5. The global economic slowdown can also have far-reaching implications for the demand for our export commodities, given that the Euro zone and the USA account for over 50% of the nation’s crude oil exports. These global developments are also being transmitted to our economy through a dampening effect on foreign capital inflows and remittances by Diaspora Nigerians. Fellow Nigerians, these are uncertain times in the world economy, and my Administration is taking necessary steps to mitigate possible adverse effects of the global economic slowdown on Nigeria. I assure you that we are going to build up the necessary savings to protect the economy against a possible global recession or a slow recovery.

Wednesday, 10 October 2012

Chinua Achebe and the Biafran Saga!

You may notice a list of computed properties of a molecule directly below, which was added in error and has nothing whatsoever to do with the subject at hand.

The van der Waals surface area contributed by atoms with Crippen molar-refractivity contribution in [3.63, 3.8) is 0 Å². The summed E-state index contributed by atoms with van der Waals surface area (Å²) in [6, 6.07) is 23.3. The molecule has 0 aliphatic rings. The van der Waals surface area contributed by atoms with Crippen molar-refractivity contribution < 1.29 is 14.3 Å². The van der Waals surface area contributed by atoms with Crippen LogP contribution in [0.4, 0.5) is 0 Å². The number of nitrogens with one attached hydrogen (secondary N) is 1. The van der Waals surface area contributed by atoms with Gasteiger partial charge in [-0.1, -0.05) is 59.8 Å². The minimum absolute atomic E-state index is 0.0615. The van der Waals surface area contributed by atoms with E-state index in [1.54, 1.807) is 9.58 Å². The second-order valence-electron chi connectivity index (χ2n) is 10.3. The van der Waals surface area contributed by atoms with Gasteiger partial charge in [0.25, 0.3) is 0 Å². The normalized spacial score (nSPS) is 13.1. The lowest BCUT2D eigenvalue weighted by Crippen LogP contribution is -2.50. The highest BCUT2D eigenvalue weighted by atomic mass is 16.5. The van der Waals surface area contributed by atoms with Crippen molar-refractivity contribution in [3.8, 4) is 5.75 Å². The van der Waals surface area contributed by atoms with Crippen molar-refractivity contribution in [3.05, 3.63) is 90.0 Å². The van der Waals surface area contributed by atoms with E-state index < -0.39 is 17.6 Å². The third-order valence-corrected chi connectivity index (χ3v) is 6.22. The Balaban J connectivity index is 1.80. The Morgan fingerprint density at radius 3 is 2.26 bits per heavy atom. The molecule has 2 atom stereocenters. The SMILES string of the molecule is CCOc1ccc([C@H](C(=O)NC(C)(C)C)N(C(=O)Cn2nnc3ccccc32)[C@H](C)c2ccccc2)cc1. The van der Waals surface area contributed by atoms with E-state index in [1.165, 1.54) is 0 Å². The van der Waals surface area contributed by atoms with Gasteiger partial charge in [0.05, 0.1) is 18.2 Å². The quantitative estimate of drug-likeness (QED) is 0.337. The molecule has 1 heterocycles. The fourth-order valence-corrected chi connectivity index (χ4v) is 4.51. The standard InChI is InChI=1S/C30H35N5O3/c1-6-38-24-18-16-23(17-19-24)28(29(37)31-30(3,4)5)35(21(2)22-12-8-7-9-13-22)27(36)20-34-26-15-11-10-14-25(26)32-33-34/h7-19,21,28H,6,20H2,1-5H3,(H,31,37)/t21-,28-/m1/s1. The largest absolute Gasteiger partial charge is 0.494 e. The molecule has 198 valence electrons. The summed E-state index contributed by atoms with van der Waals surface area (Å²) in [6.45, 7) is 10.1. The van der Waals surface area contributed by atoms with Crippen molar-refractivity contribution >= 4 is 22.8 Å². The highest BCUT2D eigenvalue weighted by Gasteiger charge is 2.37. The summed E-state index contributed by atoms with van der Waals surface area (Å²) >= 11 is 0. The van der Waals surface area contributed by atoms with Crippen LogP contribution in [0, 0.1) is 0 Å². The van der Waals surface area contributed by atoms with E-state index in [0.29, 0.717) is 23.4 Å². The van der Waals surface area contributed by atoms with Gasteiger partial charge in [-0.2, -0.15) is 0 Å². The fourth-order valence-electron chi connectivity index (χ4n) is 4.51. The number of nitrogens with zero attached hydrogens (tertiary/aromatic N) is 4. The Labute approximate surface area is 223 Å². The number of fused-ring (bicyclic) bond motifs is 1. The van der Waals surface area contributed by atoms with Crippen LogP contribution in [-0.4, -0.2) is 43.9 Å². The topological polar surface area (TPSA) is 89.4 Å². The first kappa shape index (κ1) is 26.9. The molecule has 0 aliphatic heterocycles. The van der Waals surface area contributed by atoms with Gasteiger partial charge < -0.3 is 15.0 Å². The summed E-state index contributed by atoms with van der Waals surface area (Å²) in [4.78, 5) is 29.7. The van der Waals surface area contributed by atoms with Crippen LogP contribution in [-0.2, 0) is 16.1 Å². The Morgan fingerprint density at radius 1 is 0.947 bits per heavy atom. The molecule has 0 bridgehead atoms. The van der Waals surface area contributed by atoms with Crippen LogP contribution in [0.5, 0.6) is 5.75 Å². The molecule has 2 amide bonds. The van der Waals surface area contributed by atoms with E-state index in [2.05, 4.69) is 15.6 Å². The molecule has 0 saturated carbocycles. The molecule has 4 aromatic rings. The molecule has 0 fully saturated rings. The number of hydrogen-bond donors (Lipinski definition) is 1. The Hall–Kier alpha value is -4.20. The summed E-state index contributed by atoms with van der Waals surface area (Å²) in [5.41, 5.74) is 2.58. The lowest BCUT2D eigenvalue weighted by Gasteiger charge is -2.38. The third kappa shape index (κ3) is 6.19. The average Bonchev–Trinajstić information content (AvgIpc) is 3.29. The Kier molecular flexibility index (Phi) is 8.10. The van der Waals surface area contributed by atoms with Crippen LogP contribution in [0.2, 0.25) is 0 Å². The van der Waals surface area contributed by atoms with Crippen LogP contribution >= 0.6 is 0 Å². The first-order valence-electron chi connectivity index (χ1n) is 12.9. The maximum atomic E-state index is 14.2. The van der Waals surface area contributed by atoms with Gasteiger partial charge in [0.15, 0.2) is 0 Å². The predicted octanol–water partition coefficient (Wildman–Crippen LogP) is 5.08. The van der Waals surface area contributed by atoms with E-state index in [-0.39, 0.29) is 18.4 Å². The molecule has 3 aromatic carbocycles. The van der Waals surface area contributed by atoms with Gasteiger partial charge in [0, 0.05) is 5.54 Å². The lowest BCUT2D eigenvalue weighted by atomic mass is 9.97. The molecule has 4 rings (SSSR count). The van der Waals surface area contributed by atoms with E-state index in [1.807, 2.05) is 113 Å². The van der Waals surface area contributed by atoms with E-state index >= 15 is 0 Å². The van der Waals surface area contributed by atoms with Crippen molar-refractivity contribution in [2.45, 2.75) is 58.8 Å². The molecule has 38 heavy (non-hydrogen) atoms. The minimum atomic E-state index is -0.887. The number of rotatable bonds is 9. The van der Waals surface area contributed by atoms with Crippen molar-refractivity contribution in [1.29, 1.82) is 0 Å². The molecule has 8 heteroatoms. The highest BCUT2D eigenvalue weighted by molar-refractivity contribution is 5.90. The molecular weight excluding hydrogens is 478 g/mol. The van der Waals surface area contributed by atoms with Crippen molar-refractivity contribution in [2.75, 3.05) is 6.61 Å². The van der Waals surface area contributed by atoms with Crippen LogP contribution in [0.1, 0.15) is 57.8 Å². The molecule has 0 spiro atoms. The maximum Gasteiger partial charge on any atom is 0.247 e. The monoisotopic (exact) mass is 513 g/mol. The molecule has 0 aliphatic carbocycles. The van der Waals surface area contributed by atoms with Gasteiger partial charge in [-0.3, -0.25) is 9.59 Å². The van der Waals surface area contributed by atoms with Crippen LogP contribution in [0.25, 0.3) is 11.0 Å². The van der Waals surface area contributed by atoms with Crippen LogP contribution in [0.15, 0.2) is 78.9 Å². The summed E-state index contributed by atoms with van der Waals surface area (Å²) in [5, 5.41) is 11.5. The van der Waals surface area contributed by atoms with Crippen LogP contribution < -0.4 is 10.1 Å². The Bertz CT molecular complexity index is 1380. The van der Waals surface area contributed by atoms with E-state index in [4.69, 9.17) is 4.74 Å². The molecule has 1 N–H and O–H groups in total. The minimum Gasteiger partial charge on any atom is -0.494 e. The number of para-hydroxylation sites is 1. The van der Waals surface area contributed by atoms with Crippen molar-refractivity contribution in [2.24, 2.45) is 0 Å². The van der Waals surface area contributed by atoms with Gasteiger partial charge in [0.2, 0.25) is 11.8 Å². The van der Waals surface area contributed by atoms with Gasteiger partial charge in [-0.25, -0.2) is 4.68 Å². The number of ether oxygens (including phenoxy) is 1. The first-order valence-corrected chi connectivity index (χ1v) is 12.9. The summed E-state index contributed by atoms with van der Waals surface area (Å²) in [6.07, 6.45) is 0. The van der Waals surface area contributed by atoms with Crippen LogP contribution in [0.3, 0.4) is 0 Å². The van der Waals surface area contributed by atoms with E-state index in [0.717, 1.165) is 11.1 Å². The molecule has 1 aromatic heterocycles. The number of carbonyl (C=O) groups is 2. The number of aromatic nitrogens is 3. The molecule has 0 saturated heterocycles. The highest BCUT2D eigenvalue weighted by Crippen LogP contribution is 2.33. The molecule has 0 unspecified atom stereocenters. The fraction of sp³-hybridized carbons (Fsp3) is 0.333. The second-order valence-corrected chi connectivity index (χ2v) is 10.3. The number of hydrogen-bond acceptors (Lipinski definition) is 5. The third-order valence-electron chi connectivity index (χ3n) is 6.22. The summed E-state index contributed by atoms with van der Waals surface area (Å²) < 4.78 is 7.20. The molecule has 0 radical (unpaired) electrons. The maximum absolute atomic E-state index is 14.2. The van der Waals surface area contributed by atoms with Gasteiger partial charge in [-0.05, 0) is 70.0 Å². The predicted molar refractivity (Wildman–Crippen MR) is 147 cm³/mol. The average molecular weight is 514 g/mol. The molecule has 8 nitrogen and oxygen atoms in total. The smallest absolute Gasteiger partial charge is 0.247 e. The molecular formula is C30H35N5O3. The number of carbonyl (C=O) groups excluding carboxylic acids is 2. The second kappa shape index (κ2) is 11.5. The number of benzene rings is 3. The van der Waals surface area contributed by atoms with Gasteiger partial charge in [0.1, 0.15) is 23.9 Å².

There are many who have been making comments and criticism of the recent book of Chinua Achebe, There Was A Country: A Personal History of Biafra, but have not yet seeing the back cover of the so called Book. Sure, I do not intend to prevent people from sharing "their view" on a book they have not yet seen, but I am just thinking they should adopt the wise adage: "If you do not what to say, you then keep quite". However, not everyone will have the opportunity of laying hand on such a work, but many could also have the opportunity of not only listening to those who read the book, but to those who read and compared the work with their own personal experience of the Nigerian-Biafran war.